- Drink plenty of fluids. Drinking plenty of water will help flush unwanted bacteria out of your urinary system.
- Empty your bladder! Make sure to urinate frequently; using the bathroom also helps to flush the bacteria out of your urinary system. If you feel the need to use the bathroom, use it; don’t wait!
- Take D-mannose and cranberry supplements. Taking clinically proven supplements may help prevent UTIs by preventing the bacteria from sticking to the urinary tract walls and flushing them out more effectively.
- Wear loose-fitting clothing. Tight-fitting clothing can irritate the urinary tract and increase the risk of infection.
- Wipe properly. Wiping from front to back after using the toilet will help prevent bacteria from spreading from the anus to the urinary tract. Wiping from your rectum to your genital area is a risk, because bacteria from your anus can easily enter the urinary tract. When it comes to sexual activity, know that spermicide, birth control, diaphragms, and contraceptives do not lower the risk of UTIs.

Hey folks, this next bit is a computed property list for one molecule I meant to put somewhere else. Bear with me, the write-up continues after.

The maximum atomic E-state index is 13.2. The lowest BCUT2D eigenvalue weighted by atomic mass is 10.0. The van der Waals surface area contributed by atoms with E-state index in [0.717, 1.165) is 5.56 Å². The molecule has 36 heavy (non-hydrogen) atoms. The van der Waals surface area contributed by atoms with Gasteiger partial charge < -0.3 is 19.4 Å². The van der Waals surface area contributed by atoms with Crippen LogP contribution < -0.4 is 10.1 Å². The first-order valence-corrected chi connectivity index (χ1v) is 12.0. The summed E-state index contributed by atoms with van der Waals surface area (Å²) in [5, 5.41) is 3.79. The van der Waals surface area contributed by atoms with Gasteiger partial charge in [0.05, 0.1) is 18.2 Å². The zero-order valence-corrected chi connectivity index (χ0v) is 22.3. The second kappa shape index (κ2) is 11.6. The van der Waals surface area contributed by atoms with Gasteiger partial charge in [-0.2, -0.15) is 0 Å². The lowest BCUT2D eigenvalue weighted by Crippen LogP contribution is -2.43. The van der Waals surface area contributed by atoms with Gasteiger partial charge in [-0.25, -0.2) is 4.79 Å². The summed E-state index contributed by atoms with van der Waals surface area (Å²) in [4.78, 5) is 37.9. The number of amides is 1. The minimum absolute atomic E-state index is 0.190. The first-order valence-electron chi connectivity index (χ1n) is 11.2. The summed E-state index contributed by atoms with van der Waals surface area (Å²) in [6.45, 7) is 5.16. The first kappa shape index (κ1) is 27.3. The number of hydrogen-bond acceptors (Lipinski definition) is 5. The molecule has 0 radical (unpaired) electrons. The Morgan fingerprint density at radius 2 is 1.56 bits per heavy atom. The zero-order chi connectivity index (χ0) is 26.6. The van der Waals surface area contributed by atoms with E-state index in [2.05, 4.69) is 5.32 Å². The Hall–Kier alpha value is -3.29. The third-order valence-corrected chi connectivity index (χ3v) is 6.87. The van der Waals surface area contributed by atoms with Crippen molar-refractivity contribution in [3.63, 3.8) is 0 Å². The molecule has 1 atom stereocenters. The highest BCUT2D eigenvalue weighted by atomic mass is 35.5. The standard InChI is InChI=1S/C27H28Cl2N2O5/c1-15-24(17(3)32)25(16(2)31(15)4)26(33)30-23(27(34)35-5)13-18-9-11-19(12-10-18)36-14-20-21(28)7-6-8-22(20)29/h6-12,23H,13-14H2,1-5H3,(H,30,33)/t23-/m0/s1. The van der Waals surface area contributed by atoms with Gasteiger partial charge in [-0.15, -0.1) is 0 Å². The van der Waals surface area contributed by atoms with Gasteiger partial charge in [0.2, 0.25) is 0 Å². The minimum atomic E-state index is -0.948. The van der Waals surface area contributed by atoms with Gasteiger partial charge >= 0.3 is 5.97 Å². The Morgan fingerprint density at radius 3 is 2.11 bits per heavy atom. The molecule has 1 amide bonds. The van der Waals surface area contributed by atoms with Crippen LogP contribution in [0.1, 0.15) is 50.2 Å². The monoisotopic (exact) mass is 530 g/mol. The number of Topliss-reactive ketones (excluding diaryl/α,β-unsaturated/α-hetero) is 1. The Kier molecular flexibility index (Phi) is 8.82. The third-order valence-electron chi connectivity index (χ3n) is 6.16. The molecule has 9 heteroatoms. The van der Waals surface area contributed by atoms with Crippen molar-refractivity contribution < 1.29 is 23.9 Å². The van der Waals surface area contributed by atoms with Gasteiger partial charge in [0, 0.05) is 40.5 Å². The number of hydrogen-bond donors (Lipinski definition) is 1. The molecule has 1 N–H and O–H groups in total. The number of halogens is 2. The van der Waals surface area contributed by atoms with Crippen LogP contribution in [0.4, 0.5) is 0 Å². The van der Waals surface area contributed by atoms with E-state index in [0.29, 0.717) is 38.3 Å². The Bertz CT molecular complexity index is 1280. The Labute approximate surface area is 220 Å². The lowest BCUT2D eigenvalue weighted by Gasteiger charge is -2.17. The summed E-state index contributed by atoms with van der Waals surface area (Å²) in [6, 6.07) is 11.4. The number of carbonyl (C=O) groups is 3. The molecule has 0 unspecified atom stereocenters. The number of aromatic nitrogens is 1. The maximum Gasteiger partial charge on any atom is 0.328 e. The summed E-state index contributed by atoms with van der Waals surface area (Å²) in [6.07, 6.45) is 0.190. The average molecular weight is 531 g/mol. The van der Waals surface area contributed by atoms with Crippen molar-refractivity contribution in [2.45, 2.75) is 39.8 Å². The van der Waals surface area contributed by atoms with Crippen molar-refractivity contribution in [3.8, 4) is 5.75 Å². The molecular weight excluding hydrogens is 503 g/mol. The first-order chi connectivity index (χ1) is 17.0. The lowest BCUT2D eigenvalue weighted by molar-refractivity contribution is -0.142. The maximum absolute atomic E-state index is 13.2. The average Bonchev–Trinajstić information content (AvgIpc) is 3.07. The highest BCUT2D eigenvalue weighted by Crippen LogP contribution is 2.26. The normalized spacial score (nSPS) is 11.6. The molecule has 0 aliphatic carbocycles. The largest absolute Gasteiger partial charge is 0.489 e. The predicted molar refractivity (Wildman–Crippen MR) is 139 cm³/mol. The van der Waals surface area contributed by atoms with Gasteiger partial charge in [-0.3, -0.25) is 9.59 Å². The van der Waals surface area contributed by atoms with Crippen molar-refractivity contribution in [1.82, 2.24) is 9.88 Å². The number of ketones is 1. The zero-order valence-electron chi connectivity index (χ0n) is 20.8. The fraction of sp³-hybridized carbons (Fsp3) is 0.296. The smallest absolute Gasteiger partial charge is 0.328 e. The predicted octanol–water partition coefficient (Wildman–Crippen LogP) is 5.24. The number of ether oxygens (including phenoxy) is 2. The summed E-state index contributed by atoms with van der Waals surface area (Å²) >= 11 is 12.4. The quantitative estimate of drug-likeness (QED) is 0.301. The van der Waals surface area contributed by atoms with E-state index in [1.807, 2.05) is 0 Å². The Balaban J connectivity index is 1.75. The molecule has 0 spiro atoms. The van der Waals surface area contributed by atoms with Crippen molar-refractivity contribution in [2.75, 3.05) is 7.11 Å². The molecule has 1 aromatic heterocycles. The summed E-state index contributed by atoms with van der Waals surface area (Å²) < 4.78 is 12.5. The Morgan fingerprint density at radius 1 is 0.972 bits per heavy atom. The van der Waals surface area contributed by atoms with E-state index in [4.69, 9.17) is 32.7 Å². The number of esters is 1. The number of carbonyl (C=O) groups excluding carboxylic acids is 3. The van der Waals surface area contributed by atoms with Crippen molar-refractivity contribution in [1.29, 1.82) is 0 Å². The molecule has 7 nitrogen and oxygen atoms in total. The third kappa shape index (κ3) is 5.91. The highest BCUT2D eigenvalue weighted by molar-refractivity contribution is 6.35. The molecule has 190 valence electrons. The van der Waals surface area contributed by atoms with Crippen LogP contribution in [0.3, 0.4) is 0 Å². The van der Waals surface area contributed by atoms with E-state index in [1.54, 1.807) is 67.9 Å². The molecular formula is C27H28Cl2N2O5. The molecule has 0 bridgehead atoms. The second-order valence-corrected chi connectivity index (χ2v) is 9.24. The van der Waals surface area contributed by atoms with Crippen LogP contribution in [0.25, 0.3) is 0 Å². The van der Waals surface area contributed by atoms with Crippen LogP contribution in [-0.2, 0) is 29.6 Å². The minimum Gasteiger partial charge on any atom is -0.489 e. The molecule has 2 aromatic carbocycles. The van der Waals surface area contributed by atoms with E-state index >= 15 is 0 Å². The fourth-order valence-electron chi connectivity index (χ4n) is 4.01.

- Don’t douche! Avoid douches—they can cause a reduction in good bacteria that help fight off infection of the vagina and urinary tract.
When Should I See a Doctor for a UTI?
If you think you have a UTI or are experiencing recurrent UTIs, see a doctor or gynecologist to get started on antibiotic treatment. Your primary doctor will do several tests, including measuring your white blood cells and taking a urine sample, to determine what could be going on. UTIs can become serious and lead to kidney damage if they are left untreated, so it’s important to see your doctor immediately if you think you’re infected.
If you’re one of the many women who experience recurrent UTIs, meaning you have more than two UTIs in six months or 3 in one year, you should see a doctor.